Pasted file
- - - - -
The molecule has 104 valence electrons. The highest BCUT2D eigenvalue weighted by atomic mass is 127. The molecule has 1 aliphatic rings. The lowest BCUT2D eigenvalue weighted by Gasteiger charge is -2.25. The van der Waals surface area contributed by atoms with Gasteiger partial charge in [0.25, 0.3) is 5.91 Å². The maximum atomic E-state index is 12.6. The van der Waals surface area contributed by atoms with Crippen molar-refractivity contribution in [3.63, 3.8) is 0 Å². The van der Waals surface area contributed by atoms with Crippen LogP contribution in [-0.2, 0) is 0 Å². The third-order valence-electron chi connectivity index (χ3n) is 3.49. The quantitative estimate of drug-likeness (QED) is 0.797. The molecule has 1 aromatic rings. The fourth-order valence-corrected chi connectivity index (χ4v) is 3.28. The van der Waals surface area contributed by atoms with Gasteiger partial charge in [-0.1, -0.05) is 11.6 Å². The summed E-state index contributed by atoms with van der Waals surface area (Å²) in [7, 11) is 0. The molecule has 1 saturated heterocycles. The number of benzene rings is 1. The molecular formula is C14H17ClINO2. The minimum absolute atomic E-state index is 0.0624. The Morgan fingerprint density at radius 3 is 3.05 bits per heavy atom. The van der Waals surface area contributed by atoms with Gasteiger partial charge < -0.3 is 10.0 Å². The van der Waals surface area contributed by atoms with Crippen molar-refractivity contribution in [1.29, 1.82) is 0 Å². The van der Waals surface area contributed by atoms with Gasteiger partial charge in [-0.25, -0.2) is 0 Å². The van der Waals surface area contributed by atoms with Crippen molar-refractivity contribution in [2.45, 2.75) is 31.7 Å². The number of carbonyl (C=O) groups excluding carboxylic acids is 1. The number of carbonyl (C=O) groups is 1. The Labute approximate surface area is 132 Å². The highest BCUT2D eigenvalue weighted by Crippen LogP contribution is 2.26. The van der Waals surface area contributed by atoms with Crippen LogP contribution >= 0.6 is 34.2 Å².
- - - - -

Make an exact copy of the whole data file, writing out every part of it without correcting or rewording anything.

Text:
The molecule has 104 valence electrons. The highest BCUT2D eigenvalue weighted by atomic mass is 127. The molecule has 1 aliphatic rings. The lowest BCUT2D eigenvalue weighted by Gasteiger charge is -2.25. The van der Waals surface area contributed by atoms with Gasteiger partial charge in [0.25, 0.3) is 5.91 Å². The maximum atomic E-state index is 12.6. The van der Waals surface area contributed by atoms with Crippen molar-refractivity contribution in [3.63, 3.8) is 0 Å². The van der Waals surface area contributed by atoms with Crippen LogP contribution in [-0.2, 0) is 0 Å². The third-order valence-electron chi connectivity index (χ3n) is 3.49. The quantitative estimate of drug-likeness (QED) is 0.797. The molecule has 1 aromatic rings. The fourth-order valence-corrected chi connectivity index (χ4v) is 3.28. The van der Waals surface area contributed by atoms with Gasteiger partial charge in [-0.1, -0.05) is 11.6 Å². The summed E-state index contributed by atoms with van der Waals surface area (Å²) in [7, 11) is 0. The molecule has 1 saturated heterocycles. The number of benzene rings is 1. The molecular formula is C14H17ClINO2. The minimum absolute atomic E-state index is 0.0624. The Morgan fingerprint density at radius 3 is 3.05 bits per heavy atom. The van der Waals surface area contributed by atoms with Gasteiger partial charge < -0.3 is 10.0 Å². The van der Waals surface area contributed by atoms with Crippen molar-refractivity contribution in [1.29, 1.82) is 0 Å². The van der Waals surface area contributed by atoms with Gasteiger partial charge in [-0.25, -0.2) is 0 Å². The van der Waals surface area contributed by atoms with Crippen molar-refractivity contribution in [2.45, 2.75) is 31.7 Å². The number of carbonyl (C=O) groups excluding carboxylic acids is 1. The number of carbonyl (C=O) groups is 1. The Labute approximate surface area is 132 Å². The highest BCUT2D eigenvalue weighted by Crippen LogP contribution is 2.26. The van der Waals surface area contributed by atoms with Crippen LogP contribution >= 0.6 is 34.2 Å².